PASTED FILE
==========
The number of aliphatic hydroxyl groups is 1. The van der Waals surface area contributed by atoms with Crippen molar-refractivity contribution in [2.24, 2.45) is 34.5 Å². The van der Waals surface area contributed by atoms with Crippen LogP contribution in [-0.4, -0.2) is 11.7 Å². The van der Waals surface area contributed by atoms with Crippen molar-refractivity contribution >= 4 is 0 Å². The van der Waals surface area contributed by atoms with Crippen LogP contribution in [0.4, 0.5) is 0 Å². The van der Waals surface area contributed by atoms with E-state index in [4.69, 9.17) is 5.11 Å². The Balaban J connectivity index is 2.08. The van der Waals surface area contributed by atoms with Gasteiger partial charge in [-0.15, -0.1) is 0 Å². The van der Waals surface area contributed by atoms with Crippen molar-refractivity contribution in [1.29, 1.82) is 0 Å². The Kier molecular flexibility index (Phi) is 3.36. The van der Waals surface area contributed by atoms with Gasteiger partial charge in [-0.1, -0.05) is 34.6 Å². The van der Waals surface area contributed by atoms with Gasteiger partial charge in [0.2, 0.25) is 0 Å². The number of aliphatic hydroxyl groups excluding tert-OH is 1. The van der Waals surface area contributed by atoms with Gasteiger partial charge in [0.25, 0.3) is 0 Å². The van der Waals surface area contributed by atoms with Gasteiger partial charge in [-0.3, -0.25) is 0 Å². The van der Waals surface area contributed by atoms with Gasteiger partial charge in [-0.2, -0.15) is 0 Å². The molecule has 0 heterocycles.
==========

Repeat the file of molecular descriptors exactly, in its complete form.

The number of aliphatic hydroxyl groups is 1. The van der Waals surface area contributed by atoms with Crippen molar-refractivity contribution in [2.24, 2.45) is 34.5 Å². The van der Waals surface area contributed by atoms with Crippen LogP contribution in [-0.4, -0.2) is 11.7 Å². The van der Waals surface area contributed by atoms with Crippen molar-refractivity contribution >= 4 is 0 Å². The van der Waals surface area contributed by atoms with Crippen LogP contribution in [0.4, 0.5) is 0 Å². The van der Waals surface area contributed by atoms with E-state index in [4.69, 9.17) is 5.11 Å². The Balaban J connectivity index is 2.08. The van der Waals surface area contributed by atoms with Gasteiger partial charge in [-0.15, -0.1) is 0 Å². The van der Waals surface area contributed by atoms with Crippen molar-refractivity contribution in [1.29, 1.82) is 0 Å². The Kier molecular flexibility index (Phi) is 3.36. The van der Waals surface area contributed by atoms with Gasteiger partial charge in [-0.1, -0.05) is 34.6 Å². The van der Waals surface area contributed by atoms with Gasteiger partial charge in [0.2, 0.25) is 0 Å². The number of aliphatic hydroxyl groups excluding tert-OH is 1. The van der Waals surface area contributed by atoms with Gasteiger partial charge in [0.25, 0.3) is 0 Å². The van der Waals surface area contributed by atoms with Gasteiger partial charge in [-0.3, -0.25) is 0 Å². The van der Waals surface area contributed by atoms with Gasteiger partial charge in [-0.2, -0.15) is 0 Å². The molecule has 0 heterocycles.